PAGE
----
Prophylactic Vaccinations in Chronic Obstructive Pulmonary Disease: Current Status

Jay B Varkey; Anita B Varkey; Basil Varkey


Curr Opin Pulm Med. 2009;15(2):90-99. 

In This Article

Abstract and Introduction


Purpose of review: Acute exacerbations of chronic obstructive pulmonary disease (COPD) are a major cause of morbidity and mortality worldwide. Most acute exacerbations are triggered by community-acquired respiratory infections. Medications to treat COPD exacerbations are limited; therefore, identifying effective ways to prevent exacerbations are needed. Influenza and pneumococcal vaccines are currently recommended for all persons with COPD. However, current immunization rates are far lower than the Healthy People 2010 Goals. The reasons for nonadherence are multifactorial and strategies for overcoming these barriers are discussed.
Recent findings: Influenza vaccine clearly reduces the number of acute exacerbations that occur in persons with COPD. Influenza vaccine may reduce hospitalizations and mortality from COPD, but the evidence is not conclusive. Pneumococcal vaccine reduces the incidence of invasive pneumococcal disease. However, there is not enough evidence to conclude that pneumococcal vaccination in persons with COPD has a significant impact on reducing morbidity or mortality. Vaccination with both influenza and pneumococcal vaccine may produce an additive effect that reduces exacerbations more effectively than either vaccine alone. Whole genome sequencing of bacteria and genome mining may represent a powerful way to identify novel potential vaccine antigens for future vaccine development.
Summary: Although clinical trial data are limited, vaccinations can prevent some of the infections that cause COPD exacerbations and should be administered to all patients with COPD. Vaccines do not cause exacerbations of COPD. Patient and physician barriers to vaccination can be overcome with targeted education and system-wide interventions. Further research efforts should focus on improving current vaccines and identifying novel targets for future vaccine development.


Chronic obstructive pulmonary disease (COPD) is currently the fourth leading cause of mortality worldwide.[1] By 2020, it is predicted that COPD will have risen to be the third leading cause of mortality.[2] The estimated annual cost of COPD is $32.1 billion and 70% of these costs are related to acute exacerbations that require hospitalization.[3,4]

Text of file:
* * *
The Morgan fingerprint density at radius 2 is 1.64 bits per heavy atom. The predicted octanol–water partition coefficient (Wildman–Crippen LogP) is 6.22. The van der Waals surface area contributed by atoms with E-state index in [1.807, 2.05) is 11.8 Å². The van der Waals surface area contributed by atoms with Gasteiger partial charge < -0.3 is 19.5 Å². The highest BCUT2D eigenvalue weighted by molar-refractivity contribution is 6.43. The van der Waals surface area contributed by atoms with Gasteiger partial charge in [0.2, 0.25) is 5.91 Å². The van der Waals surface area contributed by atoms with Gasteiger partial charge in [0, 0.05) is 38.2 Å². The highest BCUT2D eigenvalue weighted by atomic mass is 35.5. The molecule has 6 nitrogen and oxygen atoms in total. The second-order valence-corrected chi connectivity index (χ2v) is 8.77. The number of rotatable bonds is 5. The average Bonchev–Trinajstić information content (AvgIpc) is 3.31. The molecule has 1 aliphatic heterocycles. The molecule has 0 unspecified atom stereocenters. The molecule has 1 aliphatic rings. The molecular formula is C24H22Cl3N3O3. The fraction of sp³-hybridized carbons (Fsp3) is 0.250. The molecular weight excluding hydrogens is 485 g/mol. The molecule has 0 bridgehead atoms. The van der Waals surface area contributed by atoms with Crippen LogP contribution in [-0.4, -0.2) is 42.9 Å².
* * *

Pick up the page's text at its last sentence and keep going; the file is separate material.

Acute exacerbations are the most important cause of mortality and morbidity in patients with COPD.[5] A recent prospective study of COPD exacerbations[6] demonstrated an in-hospital mortality rate of 8% and a 1-year mortality rate of 23%. Patients with frequent exacerbations of COPD have a more rapid decline in lung function[7] and report worse health-related quality of life than those who do not have frequent exacerbations.[8]

Although exacerbations of COPD are thought to be caused in part by complex interactions between the host and environmental factors,[9] the primary triggers of most exacerbations are community-acquired respiratory infections caused by viral and bacterial pathogens.[10] Effective treatments to manage exacerbations caused by infection are currently limited. Therefore, identifying evidence-based strategies that prevent respiratory infections that cause COPD exacerbations would have a significant impact on reducing the mortality and morbidity of this disease.

The introduction and widespread use of vaccines has resulted in dramatic advances in preventing disease, disability, and death from infectious diseases. Current guidelines recommend that all patients with COPD, as well as other high-risk subgroups, receive influenza vaccination annually.[11] The US Centers for Disease Control and Prevention (CDC) recommend that pneumococcal vaccination be administered to all patients of at least 65 years of age as well as to younger patients with chronic medical illnesses, including COPD.[12]

In this article, we will review the current guidelines for immunization and the evidence from recent clinical trials examining the impact of vaccinations in persons with COPD. We will also review the reasons for patient and physician nonadherence to the immunization guidelines and strategies for overcoming those barriers. Further research is needed to improve our current vaccines and foster the development of new vaccines and other novel methods of preventing acute exacerbations of COPD triggered by community-acquired respiratory infections.


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